See y’all on the other side.



“Been there, done that, have the t-shirt”. But what if you never got the t-shirt? What are the possible consequences of overlooking such an obvious thing? How will it affect the rest of your life? Can it lead to a life-threatening situation?

These are things that you probably never thought of. I know I never did and now look at me. Instead of being in Kurdistan kicking ISIS butt, I’m stuck in Toronto awaiting a 2nd open-heart surgery.

I had open-heart surgery on June 1, 2001 in Tyler, Texas. I had a quadruple bypass operation and an aortic valve replacement. Everything went well and I’ve lived my life with my other occasional illnesses (okay, more than occasional) and my scar has healed so well (you can see it in the header).

However, and this is important, even though I’ve been in the hospital for open-heart surgery, and I’ve had open-heart surgery, I never got a t-shirt stating that. Now look where that’s led. I go under the knife for open-heart surgery (version 2) on October 1st.

No overseas teaching this year. I can’t work (even though I’m barely employable) until January, I have no place to live (start looking this week), my blog has to change (as noted in the new title), and I miss a year of globetrotting, which I love. However, health comes first (or so I’m told).

We were heading to Kurdistan the last week of August but the week before I was told to have my mitral valve replaced. I’d just got over a bout of congestive heart failure so my “clean bill of health” was chucked out the window. It was do the mitral valve now or do it later. However, it’s better to do it now while I’m still young and healthy (ha, ha). It makes sense to do it now, but I really would rather be in Philadelphia (or anywhere).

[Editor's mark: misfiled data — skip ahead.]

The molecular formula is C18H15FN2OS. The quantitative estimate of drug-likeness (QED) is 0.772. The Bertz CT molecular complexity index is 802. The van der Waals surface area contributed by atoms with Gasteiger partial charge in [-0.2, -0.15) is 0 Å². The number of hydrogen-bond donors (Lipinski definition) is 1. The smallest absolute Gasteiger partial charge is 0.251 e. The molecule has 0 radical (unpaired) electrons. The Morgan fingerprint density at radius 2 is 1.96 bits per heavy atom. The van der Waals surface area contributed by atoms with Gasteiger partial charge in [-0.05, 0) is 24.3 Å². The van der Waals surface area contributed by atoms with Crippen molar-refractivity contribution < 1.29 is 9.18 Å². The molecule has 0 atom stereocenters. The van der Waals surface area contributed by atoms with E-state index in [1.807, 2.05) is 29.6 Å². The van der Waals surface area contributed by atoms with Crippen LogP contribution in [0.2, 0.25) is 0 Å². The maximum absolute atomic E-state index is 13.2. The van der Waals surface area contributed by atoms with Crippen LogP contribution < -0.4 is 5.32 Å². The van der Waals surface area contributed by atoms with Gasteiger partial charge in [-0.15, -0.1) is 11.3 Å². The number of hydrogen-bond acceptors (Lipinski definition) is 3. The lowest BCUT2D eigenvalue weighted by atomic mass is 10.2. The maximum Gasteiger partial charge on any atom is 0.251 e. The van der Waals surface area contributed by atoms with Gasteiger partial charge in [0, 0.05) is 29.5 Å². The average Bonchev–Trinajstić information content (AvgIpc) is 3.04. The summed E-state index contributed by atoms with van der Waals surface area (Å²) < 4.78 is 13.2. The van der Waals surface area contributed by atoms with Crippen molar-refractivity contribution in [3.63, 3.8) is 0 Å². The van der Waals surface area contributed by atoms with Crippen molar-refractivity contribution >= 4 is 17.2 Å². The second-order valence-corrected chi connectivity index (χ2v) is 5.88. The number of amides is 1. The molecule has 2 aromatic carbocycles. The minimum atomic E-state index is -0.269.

I had an angiogram today and everything looked good so they are sure it’s the mitral valve because that’s the only thing they didn’t look at. It seems that if you have an artificial aortic valve, you don’t go near it in an angiogram to look at the mitral valve as you could easily kill the patient.

The average odds of having a patient die on the table during a 2nd open-heart surgery are 5-10%. I’m happy with 5% because I haven’t been able to breath properly in 2 years. The 1st surgeon I saw said he only loses about 4.6% of his patients during an operation (which is good) and he’s a valve expert. He will work with a 2nd surgeon who only has a 2.3% kill rate. So I’ve got a valve guy and I’ve got a “don’t kill many people” guy which I think is good.

Seriously, my life sucks. I can barely walk up a small hill or climb 2 flights of stairs. I can be sitting on the couch and be out of breath. I wouldn’t mind be able to go out for a walk on a nice evening. However, these things are too strenuous for me. Hopefully the surgery will fix all that and I can go back to not doing things because I’m lazy instead of not doing things because it’s too hard.

I know, and I believe I’ve said this many times, that there are many more people worse off than me. I’ve always looked at myself as a lucky guy (the glass is half full). I mean I’ve had cancer, I’ve had a carotid endarectamy, I’ve had a quad-bypass, I have a mechanical aortic valve, I’ve had renal failure, I’ve had a heart attack, I’ve had a stroke, and probably other things that I’ve forgotten. The bottom line is I always get better. I look good and as we all know it’s more important to look good than to feel good. I recover. I’m lucky. The “woe is me” people annoy me. Yes, there are people worse off and who care who’s worse off because I feel crappy. But you’re alive to fight another day. I’m sure one day my luck will run out but until it does, I’ll enjoy this incredible string of good luck and try and enjoy my life. Philosophical SOB, aren’t I?

So for my blog, I’ll document (hopefully) this new misadventure. It’s not what I want to be doing but so what? I’ll recover, go back to having fun around the world, and get sick again another day. And if I do, then I’ll get better again.

So if you’re around St. Michaels Hospital the week of October 1st, please stop by and say hello. Hopefully I’ll be in a morphine haze (my favorite part of a hospital stay) but maybe I’ll remember you and be thankful that you thought of me.